The third trimester is the “home stretch” of your pregnancy. It begins with week 28 of your pregnancy. As your baby grows, your body will feel even more awkward and heavy. Everyday things—like getting out of bed or standing up from a chair—will require extra effort.
Path to improved health
Your body, and your body’s hormones, will affect how you feel during this time.
- The tiredness you felt early in pregnancy may return. Making time for naps is a good idea.
- You will feel your baby move, especially at the beginning of this trimester.
- The “nesting instinct” may kick in. You may feel a need to clean the house or finish getting things ready for baby. Take it slow so you don’t wear yourself out.
- You may feel more emotional as you prepare for labor, delivery, and parenthood.
Your body may experience some physical changes during this trimester.
Slowed blood circulation and fluid retention are to blame for swelling in your legs, ankles, feet, hands, and face.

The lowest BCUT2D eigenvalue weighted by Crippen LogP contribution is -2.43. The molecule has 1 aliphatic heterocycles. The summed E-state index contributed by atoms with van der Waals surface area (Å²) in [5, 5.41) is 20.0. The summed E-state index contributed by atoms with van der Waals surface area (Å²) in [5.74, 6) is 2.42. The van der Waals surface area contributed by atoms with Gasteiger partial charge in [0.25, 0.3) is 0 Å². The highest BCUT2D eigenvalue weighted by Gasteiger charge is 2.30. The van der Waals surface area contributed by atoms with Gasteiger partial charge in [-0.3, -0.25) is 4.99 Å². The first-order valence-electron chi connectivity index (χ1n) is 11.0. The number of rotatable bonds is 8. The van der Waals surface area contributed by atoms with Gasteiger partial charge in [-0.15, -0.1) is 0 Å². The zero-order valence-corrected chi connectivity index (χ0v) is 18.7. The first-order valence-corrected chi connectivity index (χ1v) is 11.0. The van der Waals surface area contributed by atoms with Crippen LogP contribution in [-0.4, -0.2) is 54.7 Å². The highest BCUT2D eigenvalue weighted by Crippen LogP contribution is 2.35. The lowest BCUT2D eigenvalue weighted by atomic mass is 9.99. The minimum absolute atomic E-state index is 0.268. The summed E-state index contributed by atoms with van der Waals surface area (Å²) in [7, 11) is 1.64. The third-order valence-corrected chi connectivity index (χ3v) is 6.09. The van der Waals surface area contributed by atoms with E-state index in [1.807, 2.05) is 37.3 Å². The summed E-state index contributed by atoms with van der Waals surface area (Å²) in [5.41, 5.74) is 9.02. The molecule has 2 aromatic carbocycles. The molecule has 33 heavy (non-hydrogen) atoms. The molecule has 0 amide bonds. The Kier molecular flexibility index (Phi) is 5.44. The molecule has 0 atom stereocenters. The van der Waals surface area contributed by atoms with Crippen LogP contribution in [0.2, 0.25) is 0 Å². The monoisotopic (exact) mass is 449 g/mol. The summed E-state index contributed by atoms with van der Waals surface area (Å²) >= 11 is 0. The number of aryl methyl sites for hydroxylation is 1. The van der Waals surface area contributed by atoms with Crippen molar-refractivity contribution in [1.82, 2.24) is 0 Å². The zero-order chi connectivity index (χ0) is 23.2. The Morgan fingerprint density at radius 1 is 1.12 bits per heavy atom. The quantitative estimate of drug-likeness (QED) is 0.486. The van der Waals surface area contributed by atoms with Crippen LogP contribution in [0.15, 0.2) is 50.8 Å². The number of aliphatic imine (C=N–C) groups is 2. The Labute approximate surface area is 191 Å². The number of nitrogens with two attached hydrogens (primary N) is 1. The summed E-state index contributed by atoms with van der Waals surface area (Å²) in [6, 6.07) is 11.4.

If swelling in your hands and face becomes extreme, call your doctor. Call your doctor right away if you also have a headache, blurred vision, dizziness, and belly pain. These may be signs of a dangerous condition called preeclampsia.
Tingling and numbness
The swelling in your body may press on nerves, causing tingling and numbness. This can happen in your legs, arms, and hands. The skin on your belly may feel numb because it is so stretched out.
Tingling and numbness in the hands usually occurs because of carpal tunnel syndrome. That is caused by pressure on a nerve in the wrist. You may be able to get rid of these symptoms by wearing wrist splints at overnight. Otherwise, the problem usually ends after pregnancy.
These are bluish, swollen, sometimes painful veins beneath the surface of the skin. They often show up on the backs of the calves or the inside of the legs.
Varicose veins are caused by:
- Pressure your growing uterus puts on the large veins behind it, which slows blood circulation.
- Pregnancy hormones, which cause the walls of veins to relax and possibly swell.
- Constipation, which makes you strain to pass hard bowel movements.
- Increased fluid retention.
These are varicose veins in the rectum. They may stick out of the anus and cause itching, pain, and sometimes bleeding. Ask your doctor about taking a stool softener (not a laxative).
Aching back, pelvis, and hips